University of Hertfordshire employee chosen to represent Great Britain in the World Transplant Games
A University of Hertfordshire staff member is one of 150 people to be selected to represent Great Britain at the upcoming World Transplant Games in Perth, Australia.
Andy Taylor, 57, of Watford, Hertfordshire - an advisor for the Academic Registry at the University, has been chosen to represent his country in badminton and table tennis at the international, multi-sport event that aims to both celebrate successful transplantation and raise awareness of the importance and benefits of organ donation.
Andy, who has always been a keen sportsman, specialising in all racket sports suffers from a hereditary condition called Polycystic Kidney Disease (PKD). An inherited disorder, it causes clusters of cysts to develop primarily within your kidneys, causing your kidneys to enlarge and lose function over time.
“My father had Polycystic Kidney Disease, so I grew up knowing there was a 50/50 chance I would also have it,” Andrew explains. “However, it wasn’t until 1999 I was 34, when I had to conduct an insurance-related medical check, that I was also diagnosed. I was fortunate to not suffer any major symptoms until I was 45, when my kidney condition got progressively worse, and I started to become very tired and cold all the time. I had to restrict my diet and was told in 2012 I would need a transplant within two years.”
Andy had a double nephrectomy in 2014 when both kidneys were removed. During the operation the hospital discovered that his liver also had Polycystic disease and as a result he would need both a kidney and liver transplant. This made it even trickier to find a suitable donor as both organs needed to come from the same person. Andy went on the waiting list for a donor, not knowing when he would get the call from the transplant co-ordinator to say a matched donor had been found. The average wait for a transplant is 2-3 years.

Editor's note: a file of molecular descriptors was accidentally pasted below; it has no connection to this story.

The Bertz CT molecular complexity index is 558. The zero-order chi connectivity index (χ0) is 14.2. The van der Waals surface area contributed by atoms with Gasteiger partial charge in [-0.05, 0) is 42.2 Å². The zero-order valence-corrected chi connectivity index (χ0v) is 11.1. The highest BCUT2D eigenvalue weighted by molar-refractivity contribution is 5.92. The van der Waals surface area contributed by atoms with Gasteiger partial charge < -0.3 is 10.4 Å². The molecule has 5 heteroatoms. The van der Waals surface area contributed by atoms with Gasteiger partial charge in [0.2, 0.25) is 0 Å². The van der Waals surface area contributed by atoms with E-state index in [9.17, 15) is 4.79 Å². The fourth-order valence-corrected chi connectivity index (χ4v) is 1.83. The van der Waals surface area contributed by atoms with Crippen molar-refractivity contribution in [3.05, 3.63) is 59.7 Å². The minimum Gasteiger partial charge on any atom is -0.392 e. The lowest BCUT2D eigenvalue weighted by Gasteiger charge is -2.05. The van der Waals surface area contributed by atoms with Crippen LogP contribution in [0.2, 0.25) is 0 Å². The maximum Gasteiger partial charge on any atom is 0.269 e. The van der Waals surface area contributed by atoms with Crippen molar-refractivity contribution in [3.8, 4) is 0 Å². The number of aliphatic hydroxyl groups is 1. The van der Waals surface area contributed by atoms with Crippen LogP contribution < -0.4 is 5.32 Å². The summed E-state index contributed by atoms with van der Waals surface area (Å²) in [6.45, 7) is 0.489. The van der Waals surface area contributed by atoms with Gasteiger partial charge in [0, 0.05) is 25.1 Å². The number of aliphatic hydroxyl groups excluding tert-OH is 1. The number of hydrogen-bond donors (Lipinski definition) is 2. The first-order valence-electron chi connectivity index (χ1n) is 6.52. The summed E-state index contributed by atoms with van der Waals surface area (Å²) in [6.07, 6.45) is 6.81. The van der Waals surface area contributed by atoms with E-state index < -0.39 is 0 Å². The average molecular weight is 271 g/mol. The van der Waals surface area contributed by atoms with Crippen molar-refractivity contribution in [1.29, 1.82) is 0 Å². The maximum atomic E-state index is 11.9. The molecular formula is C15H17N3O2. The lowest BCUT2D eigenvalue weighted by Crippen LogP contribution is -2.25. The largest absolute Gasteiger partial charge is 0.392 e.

While waiting, Andy had to undergo dialysis three times a week, for five hours at a time, restrict his diet and his liquid intake to 500ml a day until a suitable donor could be found.
“I would work in the morning and then go to Watford Hospital for dialysis,” he continues. “It was exhausting and, while I was grateful, it was hard. Your life gets put on hold. I was also getting bigger and bigger as a result of cysts growing on my liver. I’m relatively small framed usually, but during dialysis I looked and felt like I was heavily pregnant. I was always cold and very tired, found breathing difficult, couldn’t pull my trousers up and couldn’t even tie my shoes!”
Eventually, in 2016, a suitable donor was found for Andy and he underwent his transplant. It was a major operation, and he ended up spending 10 weeks in hospital due to complications from the 12-hour surgery.
In the end, sport was the key to Andy’s recovery. He was aware of the World Transplant Games due to his father – an international athlete and kidney transplant recipient – competing in the British Transplant Games several times. Andy set his mind to becoming the next family member to reach the podium - and succeeded.
Andy competed in his first World Transplant Games tournament in 2019, winning gold in the men’s doubles badminton and silver in men's table tennis. He has since further competed in the British Transplant Games and the European Transplant Games in 2022, scooping up 3 medals in the process.
He’s now aiming to add a World Gold medal to his medal collection at this year’s World Transplant Games. To support this ambition, the University has offered to provide Andy with regular court and gym time, access to coaching, student practise partners and sports massages.
“I am honoured, humbled and excited to be selected to play for my country again in such an important tournament,” added Andy. “I am forever grateful to my donor and their family and to the skill, care and expertise of NHS staff. The main reason I want to participate, however, is to promote the benefits of organ donation. I want to raise awareness of just how important it is to discuss your organ donation wishes with loved ones - to ensure they know that if anything happens to you, they are aware that you wish to be an organ donor. That’s what my donor and their family did – and it transformed my life!”
There are currently over 6,000 people waiting for an organ transplant in the UK. To find out more about organ donation visit the NHS website.
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